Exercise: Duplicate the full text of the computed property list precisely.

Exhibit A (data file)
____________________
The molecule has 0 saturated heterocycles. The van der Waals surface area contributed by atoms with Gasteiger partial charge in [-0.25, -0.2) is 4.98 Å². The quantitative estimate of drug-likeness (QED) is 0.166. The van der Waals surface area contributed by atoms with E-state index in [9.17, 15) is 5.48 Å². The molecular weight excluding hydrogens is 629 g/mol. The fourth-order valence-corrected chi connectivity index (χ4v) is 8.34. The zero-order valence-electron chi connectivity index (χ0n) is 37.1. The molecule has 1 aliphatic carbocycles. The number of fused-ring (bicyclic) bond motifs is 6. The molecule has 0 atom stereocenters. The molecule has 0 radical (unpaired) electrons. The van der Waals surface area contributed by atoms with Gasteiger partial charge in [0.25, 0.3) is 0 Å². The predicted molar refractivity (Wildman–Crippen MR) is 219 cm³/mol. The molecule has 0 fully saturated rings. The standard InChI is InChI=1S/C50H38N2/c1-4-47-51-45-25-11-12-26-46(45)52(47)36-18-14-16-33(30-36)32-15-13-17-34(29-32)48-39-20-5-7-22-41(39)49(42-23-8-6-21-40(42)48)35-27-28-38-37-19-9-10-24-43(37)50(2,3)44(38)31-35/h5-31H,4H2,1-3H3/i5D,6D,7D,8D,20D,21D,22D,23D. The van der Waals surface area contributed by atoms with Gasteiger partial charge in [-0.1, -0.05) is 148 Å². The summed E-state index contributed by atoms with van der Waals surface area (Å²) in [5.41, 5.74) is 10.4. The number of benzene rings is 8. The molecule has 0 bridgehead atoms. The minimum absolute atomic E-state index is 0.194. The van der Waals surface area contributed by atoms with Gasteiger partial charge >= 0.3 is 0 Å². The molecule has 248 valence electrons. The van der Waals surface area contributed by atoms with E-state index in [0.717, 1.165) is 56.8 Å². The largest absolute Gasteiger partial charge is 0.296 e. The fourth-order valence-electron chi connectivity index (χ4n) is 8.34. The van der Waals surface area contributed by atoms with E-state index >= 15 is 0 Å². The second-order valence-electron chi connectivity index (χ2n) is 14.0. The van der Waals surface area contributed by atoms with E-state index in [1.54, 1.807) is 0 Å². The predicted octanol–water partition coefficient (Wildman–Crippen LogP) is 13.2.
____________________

The molecule has 0 saturated heterocycles. The van der Waals surface area contributed by atoms with Gasteiger partial charge in [-0.25, -0.2) is 4.98 Å². The quantitative estimate of drug-likeness (QED) is 0.166. The van der Waals surface area contributed by atoms with E-state index in [9.17, 15) is 5.48 Å². The molecular weight excluding hydrogens is 629 g/mol. The fourth-order valence-corrected chi connectivity index (χ4v) is 8.34. The zero-order valence-electron chi connectivity index (χ0n) is 37.1. The molecule has 1 aliphatic carbocycles. The number of fused-ring (bicyclic) bond motifs is 6. The molecule has 0 atom stereocenters. The molecule has 0 radical (unpaired) electrons. The van der Waals surface area contributed by atoms with Gasteiger partial charge in [0.25, 0.3) is 0 Å². The predicted molar refractivity (Wildman–Crippen MR) is 219 cm³/mol. The molecule has 0 fully saturated rings. The standard InChI is InChI=1S/C50H38N2/c1-4-47-51-45-25-11-12-26-46(45)52(47)36-18-14-16-33(30-36)32-15-13-17-34(29-32)48-39-20-5-7-22-41(39)49(42-23-8-6-21-40(42)48)35-27-28-38-37-19-9-10-24-43(37)50(2,3)44(38)31-35/h5-31H,4H2,1-3H3/i5D,6D,7D,8D,20D,21D,22D,23D. The van der Waals surface area contributed by atoms with Gasteiger partial charge in [-0.1, -0.05) is 148 Å². The summed E-state index contributed by atoms with van der Waals surface area (Å²) in [5.41, 5.74) is 10.4. The number of benzene rings is 8. The molecule has 0 bridgehead atoms. The minimum absolute atomic E-state index is 0.194. The van der Waals surface area contributed by atoms with Gasteiger partial charge >= 0.3 is 0 Å². The molecule has 248 valence electrons. The van der Waals surface area contributed by atoms with E-state index in [0.717, 1.165) is 56.8 Å². The largest absolute Gasteiger partial charge is 0.296 e. The fourth-order valence-electron chi connectivity index (χ4n) is 8.34. The van der Waals surface area contributed by atoms with E-state index >= 15 is 0 Å². The second-order valence-electron chi connectivity index (χ2n) is 14.0. The van der Waals surface area contributed by atoms with E-state index in [1.54, 1.807) is 0 Å². The predicted octanol–water partition coefficient (Wildman–Crippen LogP) is 13.2.